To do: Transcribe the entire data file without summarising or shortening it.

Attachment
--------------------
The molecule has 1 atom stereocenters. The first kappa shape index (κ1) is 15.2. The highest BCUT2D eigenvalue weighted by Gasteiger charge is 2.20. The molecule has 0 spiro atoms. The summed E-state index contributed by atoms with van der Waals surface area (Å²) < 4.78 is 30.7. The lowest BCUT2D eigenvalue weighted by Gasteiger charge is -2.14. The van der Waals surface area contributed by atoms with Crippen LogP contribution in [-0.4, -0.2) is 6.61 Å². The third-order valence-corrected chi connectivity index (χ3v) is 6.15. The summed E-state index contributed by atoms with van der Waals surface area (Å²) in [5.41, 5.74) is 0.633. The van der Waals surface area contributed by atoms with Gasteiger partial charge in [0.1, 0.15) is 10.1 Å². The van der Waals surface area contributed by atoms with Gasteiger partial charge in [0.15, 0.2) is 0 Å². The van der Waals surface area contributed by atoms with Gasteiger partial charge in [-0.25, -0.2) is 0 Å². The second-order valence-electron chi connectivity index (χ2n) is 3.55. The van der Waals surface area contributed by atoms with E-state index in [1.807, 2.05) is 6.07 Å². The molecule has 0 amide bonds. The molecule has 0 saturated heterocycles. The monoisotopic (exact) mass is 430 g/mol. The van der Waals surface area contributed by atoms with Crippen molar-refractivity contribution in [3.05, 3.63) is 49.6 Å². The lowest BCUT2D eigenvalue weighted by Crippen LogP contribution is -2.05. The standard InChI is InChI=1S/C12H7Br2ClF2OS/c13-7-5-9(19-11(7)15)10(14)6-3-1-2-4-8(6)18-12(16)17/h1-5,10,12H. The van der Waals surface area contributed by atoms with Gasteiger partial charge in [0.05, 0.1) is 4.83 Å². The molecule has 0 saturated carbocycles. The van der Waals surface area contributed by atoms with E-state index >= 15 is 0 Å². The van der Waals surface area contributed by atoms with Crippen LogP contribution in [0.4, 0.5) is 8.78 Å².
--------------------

The molecule has 1 atom stereocenters. The first kappa shape index (κ1) is 15.2. The highest BCUT2D eigenvalue weighted by Gasteiger charge is 2.20. The molecule has 0 spiro atoms. The summed E-state index contributed by atoms with van der Waals surface area (Å²) < 4.78 is 30.7. The lowest BCUT2D eigenvalue weighted by Gasteiger charge is -2.14. The van der Waals surface area contributed by atoms with Crippen LogP contribution in [-0.4, -0.2) is 6.61 Å². The third-order valence-corrected chi connectivity index (χ3v) is 6.15. The summed E-state index contributed by atoms with van der Waals surface area (Å²) in [5.41, 5.74) is 0.633. The van der Waals surface area contributed by atoms with Gasteiger partial charge in [0.1, 0.15) is 10.1 Å². The van der Waals surface area contributed by atoms with Gasteiger partial charge in [0.15, 0.2) is 0 Å². The van der Waals surface area contributed by atoms with Gasteiger partial charge in [-0.25, -0.2) is 0 Å². The second-order valence-electron chi connectivity index (χ2n) is 3.55. The van der Waals surface area contributed by atoms with E-state index in [1.807, 2.05) is 6.07 Å². The molecule has 0 amide bonds. The molecule has 0 saturated heterocycles. The monoisotopic (exact) mass is 430 g/mol. The van der Waals surface area contributed by atoms with Crippen molar-refractivity contribution in [3.05, 3.63) is 49.6 Å². The lowest BCUT2D eigenvalue weighted by Crippen LogP contribution is -2.05. The standard InChI is InChI=1S/C12H7Br2ClF2OS/c13-7-5-9(19-11(7)15)10(14)6-3-1-2-4-8(6)18-12(16)17/h1-5,10,12H. The van der Waals surface area contributed by atoms with Gasteiger partial charge in [0.05, 0.1) is 4.83 Å². The molecule has 0 saturated carbocycles. The van der Waals surface area contributed by atoms with E-state index >= 15 is 0 Å². The van der Waals surface area contributed by atoms with Crippen LogP contribution in [0.4, 0.5) is 8.78 Å².